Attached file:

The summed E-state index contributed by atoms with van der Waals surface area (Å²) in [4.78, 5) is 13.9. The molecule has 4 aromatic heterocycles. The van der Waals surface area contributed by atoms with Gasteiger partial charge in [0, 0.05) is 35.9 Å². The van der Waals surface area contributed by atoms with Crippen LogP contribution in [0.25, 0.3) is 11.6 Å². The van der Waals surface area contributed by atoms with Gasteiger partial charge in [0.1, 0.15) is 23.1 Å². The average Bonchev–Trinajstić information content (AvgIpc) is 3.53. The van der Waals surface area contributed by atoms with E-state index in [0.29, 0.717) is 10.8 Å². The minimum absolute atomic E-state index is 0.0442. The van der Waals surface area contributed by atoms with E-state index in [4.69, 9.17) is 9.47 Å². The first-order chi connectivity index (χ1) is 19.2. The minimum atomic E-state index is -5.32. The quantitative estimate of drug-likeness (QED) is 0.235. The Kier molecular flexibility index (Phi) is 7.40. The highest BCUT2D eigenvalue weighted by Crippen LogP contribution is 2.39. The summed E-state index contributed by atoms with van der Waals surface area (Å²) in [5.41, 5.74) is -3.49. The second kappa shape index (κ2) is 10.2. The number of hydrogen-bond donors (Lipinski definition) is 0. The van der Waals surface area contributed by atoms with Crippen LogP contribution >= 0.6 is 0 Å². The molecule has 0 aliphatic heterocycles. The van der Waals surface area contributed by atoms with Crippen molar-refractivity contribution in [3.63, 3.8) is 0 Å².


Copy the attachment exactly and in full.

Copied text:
The summed E-state index contributed by atoms with van der Waals surface area (Å²) in [4.78, 5) is 13.9. The molecule has 4 aromatic heterocycles. The van der Waals surface area contributed by atoms with Gasteiger partial charge in [0, 0.05) is 35.9 Å². The van der Waals surface area contributed by atoms with Crippen LogP contribution in [0.25, 0.3) is 11.6 Å². The van der Waals surface area contributed by atoms with Gasteiger partial charge in [0.1, 0.15) is 23.1 Å². The average Bonchev–Trinajstić information content (AvgIpc) is 3.53. The van der Waals surface area contributed by atoms with E-state index in [0.29, 0.717) is 10.8 Å². The minimum absolute atomic E-state index is 0.0442. The van der Waals surface area contributed by atoms with E-state index in [4.69, 9.17) is 9.47 Å². The first-order chi connectivity index (χ1) is 19.2. The minimum atomic E-state index is -5.32. The quantitative estimate of drug-likeness (QED) is 0.235. The Kier molecular flexibility index (Phi) is 7.40. The highest BCUT2D eigenvalue weighted by Crippen LogP contribution is 2.39. The summed E-state index contributed by atoms with van der Waals surface area (Å²) in [5.41, 5.74) is -3.49. The second kappa shape index (κ2) is 10.2. The number of hydrogen-bond donors (Lipinski definition) is 0. The van der Waals surface area contributed by atoms with Crippen LogP contribution >= 0.6 is 0 Å². The molecule has 0 aliphatic heterocycles. The van der Waals surface area contributed by atoms with Crippen molar-refractivity contribution in [3.63, 3.8) is 0 Å².